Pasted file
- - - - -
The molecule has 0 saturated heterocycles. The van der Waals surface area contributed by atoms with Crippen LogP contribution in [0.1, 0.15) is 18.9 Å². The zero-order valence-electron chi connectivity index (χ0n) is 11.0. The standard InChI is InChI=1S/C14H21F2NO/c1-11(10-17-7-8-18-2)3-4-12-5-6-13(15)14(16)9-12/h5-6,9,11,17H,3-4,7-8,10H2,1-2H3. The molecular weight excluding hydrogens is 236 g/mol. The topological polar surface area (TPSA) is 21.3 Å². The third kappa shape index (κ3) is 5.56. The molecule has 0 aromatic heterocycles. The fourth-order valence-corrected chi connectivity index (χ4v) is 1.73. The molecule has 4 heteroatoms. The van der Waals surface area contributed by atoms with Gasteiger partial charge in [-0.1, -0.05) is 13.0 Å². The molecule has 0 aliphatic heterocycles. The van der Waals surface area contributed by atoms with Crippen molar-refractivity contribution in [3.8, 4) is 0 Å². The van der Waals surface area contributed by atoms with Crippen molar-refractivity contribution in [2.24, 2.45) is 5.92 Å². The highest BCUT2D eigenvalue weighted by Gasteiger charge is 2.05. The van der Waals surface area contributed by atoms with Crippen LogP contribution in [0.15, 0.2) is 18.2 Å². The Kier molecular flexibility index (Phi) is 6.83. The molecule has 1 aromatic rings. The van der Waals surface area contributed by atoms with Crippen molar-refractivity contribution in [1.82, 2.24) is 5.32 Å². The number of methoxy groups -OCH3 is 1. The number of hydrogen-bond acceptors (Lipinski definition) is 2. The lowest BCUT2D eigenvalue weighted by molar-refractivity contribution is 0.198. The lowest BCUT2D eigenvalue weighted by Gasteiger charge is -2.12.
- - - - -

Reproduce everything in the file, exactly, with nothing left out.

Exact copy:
The molecule has 0 saturated heterocycles. The van der Waals surface area contributed by atoms with Crippen LogP contribution in [0.1, 0.15) is 18.9 Å². The zero-order valence-electron chi connectivity index (χ0n) is 11.0. The standard InChI is InChI=1S/C14H21F2NO/c1-11(10-17-7-8-18-2)3-4-12-5-6-13(15)14(16)9-12/h5-6,9,11,17H,3-4,7-8,10H2,1-2H3. The molecular weight excluding hydrogens is 236 g/mol. The topological polar surface area (TPSA) is 21.3 Å². The third kappa shape index (κ3) is 5.56. The molecule has 0 aromatic heterocycles. The fourth-order valence-corrected chi connectivity index (χ4v) is 1.73. The molecule has 4 heteroatoms. The van der Waals surface area contributed by atoms with Gasteiger partial charge in [-0.1, -0.05) is 13.0 Å². The molecule has 0 aliphatic heterocycles. The van der Waals surface area contributed by atoms with Crippen molar-refractivity contribution in [3.8, 4) is 0 Å². The van der Waals surface area contributed by atoms with Crippen molar-refractivity contribution in [2.24, 2.45) is 5.92 Å². The highest BCUT2D eigenvalue weighted by Gasteiger charge is 2.05. The van der Waals surface area contributed by atoms with Crippen LogP contribution in [0.15, 0.2) is 18.2 Å². The Kier molecular flexibility index (Phi) is 6.83. The molecule has 1 aromatic rings. The van der Waals surface area contributed by atoms with Crippen molar-refractivity contribution in [1.82, 2.24) is 5.32 Å². The number of methoxy groups -OCH3 is 1. The number of hydrogen-bond acceptors (Lipinski definition) is 2. The lowest BCUT2D eigenvalue weighted by molar-refractivity contribution is 0.198. The lowest BCUT2D eigenvalue weighted by Gasteiger charge is -2.12.